Saturday, August 2, 2008


Pope lets Paraguay's president-elect step down as bishop
by Paul Virgo
Religion News Service

VATICAN CITY (RNS) Pope Benedict XVI has taken the rare step of allowing Paraguay's president-elect, former Bishop Fernando Lugo, to step down as a bishop before he assumes office Aug. 15.

Lugo, who won April's elections, resigned as a bishop in 2006 when he decided to run for president, saying he felt unable to help the poor as a clergyman.

The Vatican had previously refused to recognize the 57-year-old's resignation, arguing that he was still a bishop since his ordination was a lifelong sacrament, and demanded that he cease all political activities.

But the decision by the pope to grant the former "bishop of the poor" an unprecedented waiver enables him to revert to being a layman.

"This is the first case within the church in which a bishop receives a dispensation," Orlando Antonini, the papal nuncio to Paraguay, was quoted as saying by Reuters.

"Yes, there have been many other priests the pope has left in the status of layman, but never a member of the hierarchy until today."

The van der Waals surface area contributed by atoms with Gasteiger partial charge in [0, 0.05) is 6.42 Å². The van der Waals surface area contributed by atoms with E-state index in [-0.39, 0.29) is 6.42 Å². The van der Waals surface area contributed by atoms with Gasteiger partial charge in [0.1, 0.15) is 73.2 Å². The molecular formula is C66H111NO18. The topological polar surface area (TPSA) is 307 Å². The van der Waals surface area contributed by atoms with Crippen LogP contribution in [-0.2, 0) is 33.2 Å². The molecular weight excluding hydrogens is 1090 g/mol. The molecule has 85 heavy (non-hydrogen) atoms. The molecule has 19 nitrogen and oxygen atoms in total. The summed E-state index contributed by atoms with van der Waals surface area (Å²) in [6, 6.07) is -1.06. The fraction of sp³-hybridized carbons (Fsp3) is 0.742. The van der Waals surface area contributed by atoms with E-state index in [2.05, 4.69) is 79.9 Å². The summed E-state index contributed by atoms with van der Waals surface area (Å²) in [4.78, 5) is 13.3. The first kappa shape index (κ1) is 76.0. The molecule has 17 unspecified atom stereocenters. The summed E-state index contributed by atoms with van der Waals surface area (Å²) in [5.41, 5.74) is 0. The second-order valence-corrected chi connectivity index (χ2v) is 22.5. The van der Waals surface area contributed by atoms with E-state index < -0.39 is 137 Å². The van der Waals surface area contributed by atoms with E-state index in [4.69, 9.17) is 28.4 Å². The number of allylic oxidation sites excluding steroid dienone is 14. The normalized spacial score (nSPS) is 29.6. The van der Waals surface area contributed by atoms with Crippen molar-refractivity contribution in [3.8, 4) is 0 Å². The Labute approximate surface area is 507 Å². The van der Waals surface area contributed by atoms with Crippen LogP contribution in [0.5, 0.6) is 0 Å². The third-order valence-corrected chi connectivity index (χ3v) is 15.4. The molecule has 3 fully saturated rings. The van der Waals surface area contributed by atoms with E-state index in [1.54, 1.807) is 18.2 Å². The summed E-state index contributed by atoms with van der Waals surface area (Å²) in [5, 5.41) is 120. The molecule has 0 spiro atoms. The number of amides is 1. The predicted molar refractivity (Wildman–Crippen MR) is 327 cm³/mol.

Without the special dispensation, Lugo risked excommunication since papal rules forbid priests holding political office.

"It's a great pain for the church to lose a bishop, a priest whom we tried to dissuade from the political option up to the last day of his election campaign," Antonini said. "But the Holy Father recognized that he was elected by the majority of the people to lead Paraguay for the next five years."

Lugo began his political career in 2004 while he was bishop of San Pedro, amid widespread uprisings by peasant groups protesting against unequal land distribution and the encroachment of industrial farming.

He soon quit as bishop of the rural area, but maintained his bishop status for two more years.

"I'd like to sincerely thank his holiness Pope Benedict for a decision that hasn't been easy for the Vatican," the Associated Press quoted Lugo as telling reporters. "They reconsidered my request (for a dispensation) for the good of the country."

As a layman, Lugo is now free to marry under civil law. But he has shown no inclination of wanting to do so. His sister, Mercedes, is to serve as first lady.

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